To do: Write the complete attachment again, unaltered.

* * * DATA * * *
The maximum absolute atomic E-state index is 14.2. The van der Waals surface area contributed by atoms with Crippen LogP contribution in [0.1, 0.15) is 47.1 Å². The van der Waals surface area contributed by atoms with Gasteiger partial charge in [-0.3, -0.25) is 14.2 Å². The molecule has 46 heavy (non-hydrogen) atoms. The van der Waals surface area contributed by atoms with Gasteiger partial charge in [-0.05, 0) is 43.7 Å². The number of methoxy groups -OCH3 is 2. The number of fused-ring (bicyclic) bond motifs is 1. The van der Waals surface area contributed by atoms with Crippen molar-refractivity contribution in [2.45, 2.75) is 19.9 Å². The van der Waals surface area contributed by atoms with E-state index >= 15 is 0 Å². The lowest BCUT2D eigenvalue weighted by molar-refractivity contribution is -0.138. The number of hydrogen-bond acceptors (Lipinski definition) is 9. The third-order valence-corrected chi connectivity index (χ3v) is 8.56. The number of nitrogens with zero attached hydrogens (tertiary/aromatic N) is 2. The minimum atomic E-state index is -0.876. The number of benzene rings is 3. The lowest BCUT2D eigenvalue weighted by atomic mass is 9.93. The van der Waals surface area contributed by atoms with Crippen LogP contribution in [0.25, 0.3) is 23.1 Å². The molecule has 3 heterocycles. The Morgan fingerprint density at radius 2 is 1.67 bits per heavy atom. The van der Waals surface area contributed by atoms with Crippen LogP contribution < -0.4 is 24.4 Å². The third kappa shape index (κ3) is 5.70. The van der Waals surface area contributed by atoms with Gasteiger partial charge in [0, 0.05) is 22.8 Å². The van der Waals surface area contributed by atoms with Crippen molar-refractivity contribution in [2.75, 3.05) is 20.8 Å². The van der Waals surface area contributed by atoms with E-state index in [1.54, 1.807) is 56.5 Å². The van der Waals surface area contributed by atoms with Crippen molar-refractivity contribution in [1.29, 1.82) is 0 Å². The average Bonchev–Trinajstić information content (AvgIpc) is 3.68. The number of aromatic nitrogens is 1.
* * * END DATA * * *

The maximum absolute atomic E-state index is 14.2. The van der Waals surface area contributed by atoms with Crippen LogP contribution in [0.1, 0.15) is 47.1 Å². The van der Waals surface area contributed by atoms with Gasteiger partial charge in [-0.3, -0.25) is 14.2 Å². The molecule has 46 heavy (non-hydrogen) atoms. The van der Waals surface area contributed by atoms with Gasteiger partial charge in [-0.05, 0) is 43.7 Å². The number of methoxy groups -OCH3 is 2. The number of fused-ring (bicyclic) bond motifs is 1. The van der Waals surface area contributed by atoms with Crippen molar-refractivity contribution in [2.45, 2.75) is 19.9 Å². The van der Waals surface area contributed by atoms with E-state index >= 15 is 0 Å². The lowest BCUT2D eigenvalue weighted by molar-refractivity contribution is -0.138. The number of hydrogen-bond acceptors (Lipinski definition) is 9. The third-order valence-corrected chi connectivity index (χ3v) is 8.56. The number of nitrogens with zero attached hydrogens (tertiary/aromatic N) is 2. The minimum atomic E-state index is -0.876. The number of benzene rings is 3. The lowest BCUT2D eigenvalue weighted by atomic mass is 9.93. The van der Waals surface area contributed by atoms with Crippen LogP contribution in [0.25, 0.3) is 23.1 Å². The molecule has 3 heterocycles. The Morgan fingerprint density at radius 2 is 1.67 bits per heavy atom. The van der Waals surface area contributed by atoms with Crippen LogP contribution < -0.4 is 24.4 Å². The third kappa shape index (κ3) is 5.70. The van der Waals surface area contributed by atoms with Gasteiger partial charge in [0, 0.05) is 22.8 Å². The van der Waals surface area contributed by atoms with Crippen molar-refractivity contribution in [2.75, 3.05) is 20.8 Å². The van der Waals surface area contributed by atoms with E-state index in [1.54, 1.807) is 56.5 Å². The van der Waals surface area contributed by atoms with Crippen molar-refractivity contribution in [1.29, 1.82) is 0 Å². The average Bonchev–Trinajstić information content (AvgIpc) is 3.68. The number of aromatic nitrogens is 1.